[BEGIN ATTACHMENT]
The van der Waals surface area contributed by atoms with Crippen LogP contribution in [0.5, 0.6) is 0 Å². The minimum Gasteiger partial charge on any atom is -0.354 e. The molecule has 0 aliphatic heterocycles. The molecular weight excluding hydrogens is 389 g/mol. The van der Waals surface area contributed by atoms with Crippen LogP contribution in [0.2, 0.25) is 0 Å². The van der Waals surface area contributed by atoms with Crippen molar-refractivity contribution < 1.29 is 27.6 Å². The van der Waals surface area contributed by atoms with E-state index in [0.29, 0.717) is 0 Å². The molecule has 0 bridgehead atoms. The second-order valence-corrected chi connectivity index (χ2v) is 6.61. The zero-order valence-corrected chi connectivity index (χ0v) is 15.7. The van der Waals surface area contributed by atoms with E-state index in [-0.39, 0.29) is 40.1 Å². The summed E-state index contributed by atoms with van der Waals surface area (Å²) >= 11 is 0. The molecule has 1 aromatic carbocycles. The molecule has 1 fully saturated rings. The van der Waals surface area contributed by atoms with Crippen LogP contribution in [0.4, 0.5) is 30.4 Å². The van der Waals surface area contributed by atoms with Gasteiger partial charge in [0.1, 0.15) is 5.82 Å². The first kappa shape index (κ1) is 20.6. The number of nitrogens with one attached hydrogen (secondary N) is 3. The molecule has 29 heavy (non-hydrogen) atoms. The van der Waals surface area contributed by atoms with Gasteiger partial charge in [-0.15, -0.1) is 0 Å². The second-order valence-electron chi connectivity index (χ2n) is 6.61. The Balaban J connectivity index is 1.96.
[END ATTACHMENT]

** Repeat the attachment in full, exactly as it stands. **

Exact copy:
The van der Waals surface area contributed by atoms with Crippen LogP contribution in [0.5, 0.6) is 0 Å². The minimum Gasteiger partial charge on any atom is -0.354 e. The molecule has 0 aliphatic heterocycles. The molecular weight excluding hydrogens is 389 g/mol. The van der Waals surface area contributed by atoms with Crippen LogP contribution in [0.2, 0.25) is 0 Å². The van der Waals surface area contributed by atoms with Crippen molar-refractivity contribution < 1.29 is 27.6 Å². The van der Waals surface area contributed by atoms with E-state index in [0.29, 0.717) is 0 Å². The molecule has 0 bridgehead atoms. The second-order valence-corrected chi connectivity index (χ2v) is 6.61. The zero-order valence-corrected chi connectivity index (χ0v) is 15.7. The van der Waals surface area contributed by atoms with E-state index in [-0.39, 0.29) is 40.1 Å². The summed E-state index contributed by atoms with van der Waals surface area (Å²) >= 11 is 0. The molecule has 1 aromatic carbocycles. The molecule has 1 fully saturated rings. The van der Waals surface area contributed by atoms with Crippen LogP contribution in [0.4, 0.5) is 30.4 Å². The van der Waals surface area contributed by atoms with Gasteiger partial charge in [0.1, 0.15) is 5.82 Å². The first kappa shape index (κ1) is 20.6. The number of nitrogens with one attached hydrogen (secondary N) is 3. The molecule has 29 heavy (non-hydrogen) atoms. The van der Waals surface area contributed by atoms with Gasteiger partial charge in [-0.15, -0.1) is 0 Å². The second-order valence-electron chi connectivity index (χ2n) is 6.61. The Balaban J connectivity index is 1.96.